That is what I have to believe to get through it. Today is a bad day, tomorrow I might take over the world. Keep going. Your chronic illness won’t give up and neither should you.

 

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To the Person who doesn’t ‘BELIEVE’ in my Illness.

 

dontbelievemeillnessThis year marks an official decade of having Rheumatoid Arthritis. Not something I will be going out to celebrate but still I am proud that I have gotten through the last 10 years.

I have met many people along the way, people who suffer like me, people who don’t know or care about my illness, those who want to understand but can’t, those that do everything in their power to be there for you and then those who don’t really ‘believe‘ in my disease.

Sorry but it’s time I said something…what does that even mean? My disease is not a fairy you don’t have to believe in it and clap your hands for it to be real.  Or rather is it that you don’t believe that it affects me the way I claim it can?

You see me smile and laugh, I get up I go to work, I don’t spend every minute of every day depressed or crying so it must all be in my head. Or maybe ‘it is just not that bad.’

I get not understanding what is going on with my body , hell I don’t really understand it but that doesn’t make me a liar and it doesn’t make this illness disappear.

I feel each time you roll your eyes into the back of your head when I talk about my disease. I feel your condescending tone when you explain how ‘easy‘ a certain task is. It is not easy for me. Every day brings new challenges that my body doesn’t seem to want me to overcome.

I have spent a considerable time of the last 10 years wishing it is all just my imagination. A bad dream, a storyline or a game I had gotten too wrapped up in. Sadly for me this is not the case, it is very real and I don’t need someone to pinch me to prove it’s not just a bad dream.I would love to come to the realisation that I was in some Sci Fi novel where the monster possessed by body causing me pain and I only had a few more chapters to endure and it would be slayed and I would go back to my life. But this isn’t a book or a movie this is my life. I have to live it every day, in pain.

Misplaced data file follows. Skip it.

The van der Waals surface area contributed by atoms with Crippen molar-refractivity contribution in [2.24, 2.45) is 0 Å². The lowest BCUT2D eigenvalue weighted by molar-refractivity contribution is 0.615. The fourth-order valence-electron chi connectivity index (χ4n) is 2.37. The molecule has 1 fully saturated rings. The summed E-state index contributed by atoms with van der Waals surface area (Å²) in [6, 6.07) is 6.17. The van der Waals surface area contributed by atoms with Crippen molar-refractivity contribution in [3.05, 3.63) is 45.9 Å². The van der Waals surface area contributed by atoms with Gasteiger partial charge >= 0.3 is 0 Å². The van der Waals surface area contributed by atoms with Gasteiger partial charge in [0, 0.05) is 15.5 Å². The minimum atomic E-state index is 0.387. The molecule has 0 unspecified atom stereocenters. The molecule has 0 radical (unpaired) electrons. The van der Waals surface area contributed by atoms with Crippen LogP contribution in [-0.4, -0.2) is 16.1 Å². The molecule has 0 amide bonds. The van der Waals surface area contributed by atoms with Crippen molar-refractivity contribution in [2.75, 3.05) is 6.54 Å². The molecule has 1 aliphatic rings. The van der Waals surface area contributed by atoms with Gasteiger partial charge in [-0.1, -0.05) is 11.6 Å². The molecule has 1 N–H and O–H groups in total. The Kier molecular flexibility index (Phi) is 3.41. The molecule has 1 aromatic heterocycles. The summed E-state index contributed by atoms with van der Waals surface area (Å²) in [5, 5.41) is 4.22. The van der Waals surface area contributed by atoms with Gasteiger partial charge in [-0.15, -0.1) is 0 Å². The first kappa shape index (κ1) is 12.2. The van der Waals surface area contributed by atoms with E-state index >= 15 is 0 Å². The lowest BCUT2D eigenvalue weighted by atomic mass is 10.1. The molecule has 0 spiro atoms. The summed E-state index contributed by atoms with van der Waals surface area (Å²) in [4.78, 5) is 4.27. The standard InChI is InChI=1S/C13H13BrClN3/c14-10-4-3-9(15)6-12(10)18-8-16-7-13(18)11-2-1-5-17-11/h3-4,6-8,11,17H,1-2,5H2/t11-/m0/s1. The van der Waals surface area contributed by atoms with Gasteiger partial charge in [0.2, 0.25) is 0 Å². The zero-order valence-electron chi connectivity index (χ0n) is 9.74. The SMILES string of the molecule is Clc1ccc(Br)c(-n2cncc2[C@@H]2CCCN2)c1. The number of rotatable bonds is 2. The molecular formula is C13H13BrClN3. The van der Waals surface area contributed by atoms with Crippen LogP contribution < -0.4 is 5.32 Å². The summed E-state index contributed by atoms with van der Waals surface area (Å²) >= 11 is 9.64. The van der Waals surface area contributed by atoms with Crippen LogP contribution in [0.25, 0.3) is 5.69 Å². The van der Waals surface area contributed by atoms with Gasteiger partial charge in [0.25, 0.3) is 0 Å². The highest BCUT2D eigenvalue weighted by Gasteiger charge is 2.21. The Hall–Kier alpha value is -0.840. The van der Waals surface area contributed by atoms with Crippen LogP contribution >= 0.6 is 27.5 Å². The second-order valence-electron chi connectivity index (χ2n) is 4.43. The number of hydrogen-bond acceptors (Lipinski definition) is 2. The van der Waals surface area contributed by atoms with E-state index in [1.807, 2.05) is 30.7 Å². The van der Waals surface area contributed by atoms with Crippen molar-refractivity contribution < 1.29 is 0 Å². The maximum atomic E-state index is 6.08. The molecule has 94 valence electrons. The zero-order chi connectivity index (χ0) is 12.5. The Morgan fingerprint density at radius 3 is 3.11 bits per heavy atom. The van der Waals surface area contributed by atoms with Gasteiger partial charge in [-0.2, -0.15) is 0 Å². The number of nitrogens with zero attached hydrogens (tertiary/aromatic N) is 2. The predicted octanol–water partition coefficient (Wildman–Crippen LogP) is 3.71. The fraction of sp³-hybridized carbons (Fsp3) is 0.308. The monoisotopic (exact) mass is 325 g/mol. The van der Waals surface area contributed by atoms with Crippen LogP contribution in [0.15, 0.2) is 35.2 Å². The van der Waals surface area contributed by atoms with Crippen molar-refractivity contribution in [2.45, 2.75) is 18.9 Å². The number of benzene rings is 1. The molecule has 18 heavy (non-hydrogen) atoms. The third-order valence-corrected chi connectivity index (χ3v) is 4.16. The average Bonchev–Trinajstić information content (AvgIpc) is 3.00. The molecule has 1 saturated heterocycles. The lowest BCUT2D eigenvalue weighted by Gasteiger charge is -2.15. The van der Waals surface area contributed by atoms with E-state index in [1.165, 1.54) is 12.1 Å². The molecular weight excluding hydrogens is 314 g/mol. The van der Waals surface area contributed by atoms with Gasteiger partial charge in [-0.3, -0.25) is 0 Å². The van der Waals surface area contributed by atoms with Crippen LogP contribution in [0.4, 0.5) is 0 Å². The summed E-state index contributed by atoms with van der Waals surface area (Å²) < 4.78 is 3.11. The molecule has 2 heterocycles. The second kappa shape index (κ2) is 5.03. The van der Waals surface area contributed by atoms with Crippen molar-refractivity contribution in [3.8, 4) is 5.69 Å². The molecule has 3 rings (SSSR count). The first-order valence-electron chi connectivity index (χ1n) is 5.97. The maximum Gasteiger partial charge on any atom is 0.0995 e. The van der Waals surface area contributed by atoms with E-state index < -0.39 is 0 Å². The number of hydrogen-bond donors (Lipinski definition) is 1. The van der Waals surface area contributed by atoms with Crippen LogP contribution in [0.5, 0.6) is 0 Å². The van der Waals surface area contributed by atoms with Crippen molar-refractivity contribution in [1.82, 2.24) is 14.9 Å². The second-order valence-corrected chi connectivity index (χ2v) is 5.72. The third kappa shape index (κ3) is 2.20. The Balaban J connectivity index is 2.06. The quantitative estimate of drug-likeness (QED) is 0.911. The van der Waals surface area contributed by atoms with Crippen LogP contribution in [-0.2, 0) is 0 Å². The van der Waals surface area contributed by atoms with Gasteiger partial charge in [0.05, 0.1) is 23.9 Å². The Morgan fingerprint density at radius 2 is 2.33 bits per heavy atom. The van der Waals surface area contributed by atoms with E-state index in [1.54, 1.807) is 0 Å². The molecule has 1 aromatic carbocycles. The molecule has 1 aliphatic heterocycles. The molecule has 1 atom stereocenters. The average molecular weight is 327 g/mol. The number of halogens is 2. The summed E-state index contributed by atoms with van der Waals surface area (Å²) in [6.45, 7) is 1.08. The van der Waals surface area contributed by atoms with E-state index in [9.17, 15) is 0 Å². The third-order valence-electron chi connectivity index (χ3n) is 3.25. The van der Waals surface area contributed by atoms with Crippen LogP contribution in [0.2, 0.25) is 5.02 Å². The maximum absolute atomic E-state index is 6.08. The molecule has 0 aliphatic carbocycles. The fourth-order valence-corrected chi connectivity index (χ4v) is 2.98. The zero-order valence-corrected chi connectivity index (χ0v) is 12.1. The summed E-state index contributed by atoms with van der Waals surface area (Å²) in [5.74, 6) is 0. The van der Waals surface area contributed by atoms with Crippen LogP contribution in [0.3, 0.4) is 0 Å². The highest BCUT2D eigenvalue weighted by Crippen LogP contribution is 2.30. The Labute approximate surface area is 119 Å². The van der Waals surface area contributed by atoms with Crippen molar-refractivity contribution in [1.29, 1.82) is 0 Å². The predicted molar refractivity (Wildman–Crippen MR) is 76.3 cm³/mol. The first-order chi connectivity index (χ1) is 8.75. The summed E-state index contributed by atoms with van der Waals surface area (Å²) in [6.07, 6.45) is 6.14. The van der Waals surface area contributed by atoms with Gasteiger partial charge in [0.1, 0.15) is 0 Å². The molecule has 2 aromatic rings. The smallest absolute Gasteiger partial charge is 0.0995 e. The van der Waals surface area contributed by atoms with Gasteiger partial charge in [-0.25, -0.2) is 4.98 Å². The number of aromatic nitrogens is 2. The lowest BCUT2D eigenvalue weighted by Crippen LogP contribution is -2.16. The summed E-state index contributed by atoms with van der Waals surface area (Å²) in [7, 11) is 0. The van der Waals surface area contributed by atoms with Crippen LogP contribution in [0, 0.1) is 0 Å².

Honestly if you don’t or can’t understand just how much this affects me and others like me I get it. I don’t hold that against you. It’s something I am still trying to get to grips with a decade down the line.

But don’t insult me by saying;

‘I don’t believe it’s that bad’.

‘I don’t believe it effects you that way.’

‘I don’t believe in it.’

This isn’t Santa or the Loughness Monster. My Arthritis is not something for you to debate. It is fact. It is an incurable fact of my life and whilst you might not believe, I have no choice in the matter as I live with it each and every day.

 

You don’t have to believe in ghosts, magic or true love but my disease is not up for discussion. Bear in mind this is not me telling you not to have an opinion, not to have a joke or not to ever doubt that sometimes I am a lazy cow (Cuz I so am) but it is me telling you to get a grip on reality.

I can’t clap my heels three times and wish it was all ok, well I can but nothing will happen. A handsome prince isn’t going to kiss me and cure me so that we can live happily ever after. This is not a Disney Fairy-tale this is life and frankly whether you believe or not it doesn’t make it any less real.